Seventy Percent of Premise-Based Call Centers Plan on Moving to the Cloud
Cloud technology is constantly reducing the cost of hardware, as businesses are able to access state-of-the-art technology without having to own or operate the equipment, at only a fraction of the price. One area where cloud technology is having a large impact is in the realm of call center technology. A new survey from Evolve IP (News - Alert), documented on talkincloud.com, found that although 78 percent of today's call centers are still premise-based, about 70 percent of them have plans to transform their businesses into cloud-based contact centers.
A premise-based call center is largely dependent on having an on-location Private Branch Exchange (PBX (News - Alert)) to manage both incoming and outgoing calls. Typically, a PBX will also provide other call services including Interactive Voice Response (IVR), Automatic Call Distribution and more. However, these devices are expensive to purchase, and keeping up with maintenance requires a dedicated IT staff as well as another chunk of change for parts.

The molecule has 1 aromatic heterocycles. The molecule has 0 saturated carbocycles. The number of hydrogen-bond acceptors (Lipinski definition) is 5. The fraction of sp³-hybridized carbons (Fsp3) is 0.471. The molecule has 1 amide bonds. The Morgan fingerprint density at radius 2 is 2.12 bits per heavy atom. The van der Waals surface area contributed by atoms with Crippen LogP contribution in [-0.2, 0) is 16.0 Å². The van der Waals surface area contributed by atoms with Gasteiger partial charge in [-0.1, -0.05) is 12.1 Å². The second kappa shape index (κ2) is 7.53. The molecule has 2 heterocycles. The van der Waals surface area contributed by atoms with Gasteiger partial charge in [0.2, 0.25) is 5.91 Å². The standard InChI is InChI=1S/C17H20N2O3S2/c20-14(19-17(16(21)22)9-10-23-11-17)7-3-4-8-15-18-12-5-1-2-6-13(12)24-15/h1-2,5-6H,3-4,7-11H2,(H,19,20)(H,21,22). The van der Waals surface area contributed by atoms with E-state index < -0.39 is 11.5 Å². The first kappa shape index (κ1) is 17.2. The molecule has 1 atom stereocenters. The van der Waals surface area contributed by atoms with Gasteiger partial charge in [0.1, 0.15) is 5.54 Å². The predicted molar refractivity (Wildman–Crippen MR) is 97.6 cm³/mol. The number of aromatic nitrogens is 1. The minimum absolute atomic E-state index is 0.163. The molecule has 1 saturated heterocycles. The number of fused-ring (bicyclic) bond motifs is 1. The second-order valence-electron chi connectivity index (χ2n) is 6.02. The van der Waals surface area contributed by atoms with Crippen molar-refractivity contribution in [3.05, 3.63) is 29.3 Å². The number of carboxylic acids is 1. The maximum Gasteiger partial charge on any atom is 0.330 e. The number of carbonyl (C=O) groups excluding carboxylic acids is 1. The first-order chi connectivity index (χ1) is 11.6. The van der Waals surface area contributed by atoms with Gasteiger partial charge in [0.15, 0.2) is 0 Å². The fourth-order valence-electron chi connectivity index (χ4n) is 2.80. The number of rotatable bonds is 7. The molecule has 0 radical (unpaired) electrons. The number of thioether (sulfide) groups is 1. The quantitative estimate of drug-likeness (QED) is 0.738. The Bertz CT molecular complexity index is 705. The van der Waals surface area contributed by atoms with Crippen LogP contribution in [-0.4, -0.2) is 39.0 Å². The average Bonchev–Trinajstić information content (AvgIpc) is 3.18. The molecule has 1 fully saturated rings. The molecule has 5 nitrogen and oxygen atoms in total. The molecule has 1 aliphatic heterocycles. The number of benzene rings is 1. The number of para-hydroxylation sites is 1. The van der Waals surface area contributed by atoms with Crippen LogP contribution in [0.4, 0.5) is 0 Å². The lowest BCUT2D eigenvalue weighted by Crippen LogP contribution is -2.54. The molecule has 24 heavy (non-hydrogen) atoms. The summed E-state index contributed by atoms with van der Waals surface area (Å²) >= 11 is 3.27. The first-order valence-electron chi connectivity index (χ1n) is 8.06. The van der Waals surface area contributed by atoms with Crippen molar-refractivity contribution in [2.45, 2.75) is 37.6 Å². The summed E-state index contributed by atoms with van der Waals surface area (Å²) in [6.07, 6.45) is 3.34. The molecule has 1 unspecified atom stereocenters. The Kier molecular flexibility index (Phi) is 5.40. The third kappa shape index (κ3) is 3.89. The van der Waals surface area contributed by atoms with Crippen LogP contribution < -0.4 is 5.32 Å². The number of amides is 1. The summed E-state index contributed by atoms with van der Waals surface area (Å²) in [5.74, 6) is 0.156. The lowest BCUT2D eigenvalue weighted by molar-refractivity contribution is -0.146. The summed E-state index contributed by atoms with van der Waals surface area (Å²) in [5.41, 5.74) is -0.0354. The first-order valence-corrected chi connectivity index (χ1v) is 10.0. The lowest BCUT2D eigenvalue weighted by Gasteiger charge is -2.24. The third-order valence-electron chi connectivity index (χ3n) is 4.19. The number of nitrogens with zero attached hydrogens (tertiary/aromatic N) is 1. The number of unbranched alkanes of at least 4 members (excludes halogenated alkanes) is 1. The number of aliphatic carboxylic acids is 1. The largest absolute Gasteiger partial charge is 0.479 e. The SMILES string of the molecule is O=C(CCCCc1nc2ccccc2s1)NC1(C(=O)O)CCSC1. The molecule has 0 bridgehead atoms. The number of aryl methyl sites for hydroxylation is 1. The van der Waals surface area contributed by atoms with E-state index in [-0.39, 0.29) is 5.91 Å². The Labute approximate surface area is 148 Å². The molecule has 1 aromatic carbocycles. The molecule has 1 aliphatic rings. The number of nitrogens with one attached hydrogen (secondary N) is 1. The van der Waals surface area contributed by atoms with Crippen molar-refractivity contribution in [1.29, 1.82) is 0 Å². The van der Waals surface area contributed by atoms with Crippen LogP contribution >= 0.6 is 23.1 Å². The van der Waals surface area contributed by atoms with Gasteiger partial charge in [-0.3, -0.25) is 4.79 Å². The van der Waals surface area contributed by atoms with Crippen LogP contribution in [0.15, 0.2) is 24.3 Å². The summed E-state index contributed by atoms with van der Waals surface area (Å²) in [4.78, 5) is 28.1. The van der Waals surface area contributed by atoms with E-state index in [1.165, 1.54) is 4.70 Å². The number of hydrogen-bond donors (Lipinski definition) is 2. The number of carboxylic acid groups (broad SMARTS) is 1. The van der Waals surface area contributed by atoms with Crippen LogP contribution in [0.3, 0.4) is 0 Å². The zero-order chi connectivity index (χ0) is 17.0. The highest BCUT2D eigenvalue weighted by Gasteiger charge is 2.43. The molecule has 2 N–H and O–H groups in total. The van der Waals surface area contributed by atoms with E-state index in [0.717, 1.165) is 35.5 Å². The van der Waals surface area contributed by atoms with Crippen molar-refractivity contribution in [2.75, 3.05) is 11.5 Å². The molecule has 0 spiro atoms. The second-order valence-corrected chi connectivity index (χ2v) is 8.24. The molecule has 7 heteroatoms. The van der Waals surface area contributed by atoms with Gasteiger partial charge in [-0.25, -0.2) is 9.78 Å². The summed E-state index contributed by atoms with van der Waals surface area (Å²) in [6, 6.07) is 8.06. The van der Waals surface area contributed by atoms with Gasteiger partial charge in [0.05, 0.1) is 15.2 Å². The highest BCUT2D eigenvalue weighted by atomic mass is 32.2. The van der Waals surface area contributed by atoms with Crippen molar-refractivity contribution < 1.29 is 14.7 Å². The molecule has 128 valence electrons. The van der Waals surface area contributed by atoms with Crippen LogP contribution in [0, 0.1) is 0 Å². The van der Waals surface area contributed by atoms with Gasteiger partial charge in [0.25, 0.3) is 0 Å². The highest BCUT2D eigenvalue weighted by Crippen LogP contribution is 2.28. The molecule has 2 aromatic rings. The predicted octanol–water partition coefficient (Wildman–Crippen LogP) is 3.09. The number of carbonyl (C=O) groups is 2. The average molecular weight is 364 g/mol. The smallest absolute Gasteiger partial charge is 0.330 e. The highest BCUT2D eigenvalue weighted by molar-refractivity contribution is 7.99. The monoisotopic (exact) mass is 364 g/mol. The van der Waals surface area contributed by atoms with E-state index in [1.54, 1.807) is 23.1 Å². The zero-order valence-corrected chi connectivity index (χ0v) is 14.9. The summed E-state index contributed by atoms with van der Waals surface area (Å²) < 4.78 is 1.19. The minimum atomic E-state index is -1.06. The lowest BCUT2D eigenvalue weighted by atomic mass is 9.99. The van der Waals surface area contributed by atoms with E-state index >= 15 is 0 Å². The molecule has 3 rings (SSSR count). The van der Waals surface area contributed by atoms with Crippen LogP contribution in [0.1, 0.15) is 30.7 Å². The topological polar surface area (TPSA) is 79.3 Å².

However, with Voice over Internet Protocol (VoIP) technology, call centers can move their hardware into the cloud, which is both more economical and easier to manage. Hosted VoIP phone systems shift the burden of owning and maintaining a PBX onto the service provider as opposed to the business.
Some fret over the long-term cost of paying monthly fees for each phone line (sometimes as little as $20), as these costs will eventually outweigh the initial investment in a PBX. However, the cost of maintenance alone is enough to make this deal at least an even trade, and the salary required for a dedicated IT professional means that hosted PBX systems are typically the way to go.Furthermore, cloud-based call centers allow for a decentralized workforce, enabling call centers to use employees who work from home. Ultimately, it seems that cloud technology and VoIP phone services will enable call centers to change the way they work by lowering costs and increasing efficiency.
Edited by Rory J. Thompson